The Kobukson, also known as the turtle ship was a large Korean warship that was used by the Royal Korean Navy during the Joseon dynasty, 15th century and 18th century. The Kobukson was used in the fight against the invading Japanese and is said to be the precursor of the present day submarine. The name “turtle ship” derives from its protective shell-like covering and is often recognised as the first armoured battleship in the world.
Turtle ships were equipped with at least five different types of cannons. Their most distinguishable feature was a fierce fire breathing dragon-shaped head at the front of the ship that could launch cannon fire or flames from the mouth. Each ship had a shell-like covered deck to protect against arrow fire, musket shots, incendiary weapons. The covered deck also had iron spikes to prevent the enemy from attempting to board the ship.
Below is a fantastic video all about The Kobukson and is well worth a watch.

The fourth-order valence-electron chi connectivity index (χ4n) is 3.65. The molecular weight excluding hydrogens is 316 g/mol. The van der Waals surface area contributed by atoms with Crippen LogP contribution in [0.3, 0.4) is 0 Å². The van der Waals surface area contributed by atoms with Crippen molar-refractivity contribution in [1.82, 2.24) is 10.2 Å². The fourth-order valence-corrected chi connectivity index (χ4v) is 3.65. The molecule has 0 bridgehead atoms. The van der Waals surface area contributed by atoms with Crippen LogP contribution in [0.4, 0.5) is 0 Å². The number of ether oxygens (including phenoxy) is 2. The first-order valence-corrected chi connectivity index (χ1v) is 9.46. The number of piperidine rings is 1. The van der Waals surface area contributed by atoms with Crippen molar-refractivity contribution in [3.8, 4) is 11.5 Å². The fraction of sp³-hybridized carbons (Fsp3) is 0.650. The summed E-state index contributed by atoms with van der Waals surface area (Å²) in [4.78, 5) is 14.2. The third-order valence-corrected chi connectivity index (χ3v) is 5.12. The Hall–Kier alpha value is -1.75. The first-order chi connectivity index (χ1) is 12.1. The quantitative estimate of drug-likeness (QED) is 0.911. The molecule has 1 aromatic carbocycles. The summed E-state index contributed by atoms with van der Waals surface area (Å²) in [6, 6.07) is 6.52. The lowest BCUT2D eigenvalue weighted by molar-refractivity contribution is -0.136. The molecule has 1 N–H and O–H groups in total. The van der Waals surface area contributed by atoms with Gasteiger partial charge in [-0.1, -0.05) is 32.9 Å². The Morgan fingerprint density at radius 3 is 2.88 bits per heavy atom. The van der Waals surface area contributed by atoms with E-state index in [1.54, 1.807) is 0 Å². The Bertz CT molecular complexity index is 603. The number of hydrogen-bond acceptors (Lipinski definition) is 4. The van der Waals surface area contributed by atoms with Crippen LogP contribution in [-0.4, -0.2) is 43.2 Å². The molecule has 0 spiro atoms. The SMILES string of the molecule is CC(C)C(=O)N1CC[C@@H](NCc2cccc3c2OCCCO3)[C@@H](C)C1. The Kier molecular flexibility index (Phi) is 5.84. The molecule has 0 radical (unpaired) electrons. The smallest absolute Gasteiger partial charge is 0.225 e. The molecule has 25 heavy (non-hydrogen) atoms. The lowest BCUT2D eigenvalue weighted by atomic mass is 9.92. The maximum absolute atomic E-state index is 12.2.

If you are interested in the history of Tae Kwon Do, General Choi, Korean history or martial arts in general then this book is a great read.
Writen by Alex Gillis a investigative journalist who has trained in Tae Kwon Do for over 25 years, this book looks into the history and tales around Tae Kwon Do and how it all started.
Sometimes I find people do the minimum theory for gradings and that’s it, it’s a real shame because the story of Tae Kwon Do is very interesting.
If you are interested in buying this book to further your Tae Kwon Do knowledge please use the link below.
“Obscure documents, Korean-language books, and in-depth interviews with tae kwon do pioneers tell the tale of the origin of the most popular martial art. In 1938, tae kwon do began at the end of a poker game in a tiny village in a remote corner of what is now North Korea by Choi Hong-Hi, who began the martial art, and his nemesis, Kim Un-Yong, who developed the Olympic style and became one of the most powerful, controversial men in sports. The story follows Choi from the 1938 poker game where he fought for his life, through high-class geisha houses where the art was named, and into the Vietnam War where the martial art evolved into a killing art. The techniques cut across all realms—from the late 1960s when tae kwon do–trained Korean CIA agents kidnapped people in the United States and Europe to the 1970s when Bruce Lee, Chuck Norris, and other Hollywood stars mastered the art’s new kicks. Tae kwon do is also a martial art for the 21st century, one of merciless techniques, indomitable men, and justice pumped on steroids.”